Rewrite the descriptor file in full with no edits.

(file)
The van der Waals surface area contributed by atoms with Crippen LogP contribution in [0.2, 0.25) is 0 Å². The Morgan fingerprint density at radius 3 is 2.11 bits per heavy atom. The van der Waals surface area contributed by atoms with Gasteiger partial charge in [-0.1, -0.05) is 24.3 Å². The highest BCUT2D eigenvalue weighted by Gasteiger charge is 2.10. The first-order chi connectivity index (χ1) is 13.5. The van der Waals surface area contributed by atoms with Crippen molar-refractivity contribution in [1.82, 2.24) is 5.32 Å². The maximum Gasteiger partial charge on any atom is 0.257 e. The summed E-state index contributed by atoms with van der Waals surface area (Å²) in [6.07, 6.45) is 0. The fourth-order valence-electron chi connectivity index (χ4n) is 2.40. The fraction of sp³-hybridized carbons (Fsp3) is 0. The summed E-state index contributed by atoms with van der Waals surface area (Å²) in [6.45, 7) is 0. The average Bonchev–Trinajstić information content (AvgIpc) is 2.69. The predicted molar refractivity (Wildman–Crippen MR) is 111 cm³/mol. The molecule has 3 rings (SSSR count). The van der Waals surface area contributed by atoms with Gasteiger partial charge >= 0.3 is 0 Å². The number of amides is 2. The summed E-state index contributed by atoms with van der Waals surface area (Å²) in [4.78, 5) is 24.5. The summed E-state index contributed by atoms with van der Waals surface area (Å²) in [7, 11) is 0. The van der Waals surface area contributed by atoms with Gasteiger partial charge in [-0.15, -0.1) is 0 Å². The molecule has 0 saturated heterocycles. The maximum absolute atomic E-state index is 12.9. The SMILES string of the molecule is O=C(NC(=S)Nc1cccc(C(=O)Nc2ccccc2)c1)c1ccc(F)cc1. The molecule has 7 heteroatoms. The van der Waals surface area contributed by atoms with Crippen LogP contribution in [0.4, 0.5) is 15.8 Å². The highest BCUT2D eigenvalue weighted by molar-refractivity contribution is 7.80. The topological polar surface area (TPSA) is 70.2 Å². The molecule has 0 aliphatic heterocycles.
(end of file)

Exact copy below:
The van der Waals surface area contributed by atoms with Crippen LogP contribution in [0.2, 0.25) is 0 Å². The Morgan fingerprint density at radius 3 is 2.11 bits per heavy atom. The van der Waals surface area contributed by atoms with Gasteiger partial charge in [-0.1, -0.05) is 24.3 Å². The highest BCUT2D eigenvalue weighted by Gasteiger charge is 2.10. The first-order chi connectivity index (χ1) is 13.5. The van der Waals surface area contributed by atoms with Crippen molar-refractivity contribution in [1.82, 2.24) is 5.32 Å². The maximum Gasteiger partial charge on any atom is 0.257 e. The summed E-state index contributed by atoms with van der Waals surface area (Å²) in [6.07, 6.45) is 0. The fourth-order valence-electron chi connectivity index (χ4n) is 2.40. The fraction of sp³-hybridized carbons (Fsp3) is 0. The summed E-state index contributed by atoms with van der Waals surface area (Å²) in [6.45, 7) is 0. The average Bonchev–Trinajstić information content (AvgIpc) is 2.69. The predicted molar refractivity (Wildman–Crippen MR) is 111 cm³/mol. The molecule has 3 rings (SSSR count). The van der Waals surface area contributed by atoms with Gasteiger partial charge >= 0.3 is 0 Å². The number of amides is 2. The summed E-state index contributed by atoms with van der Waals surface area (Å²) in [4.78, 5) is 24.5. The summed E-state index contributed by atoms with van der Waals surface area (Å²) in [7, 11) is 0. The van der Waals surface area contributed by atoms with Gasteiger partial charge in [-0.15, -0.1) is 0 Å². The molecule has 0 saturated heterocycles. The maximum absolute atomic E-state index is 12.9. The SMILES string of the molecule is O=C(NC(=S)Nc1cccc(C(=O)Nc2ccccc2)c1)c1ccc(F)cc1. The molecule has 7 heteroatoms. The van der Waals surface area contributed by atoms with Crippen LogP contribution in [0.4, 0.5) is 15.8 Å². The highest BCUT2D eigenvalue weighted by molar-refractivity contribution is 7.80. The topological polar surface area (TPSA) is 70.2 Å². The molecule has 0 aliphatic heterocycles.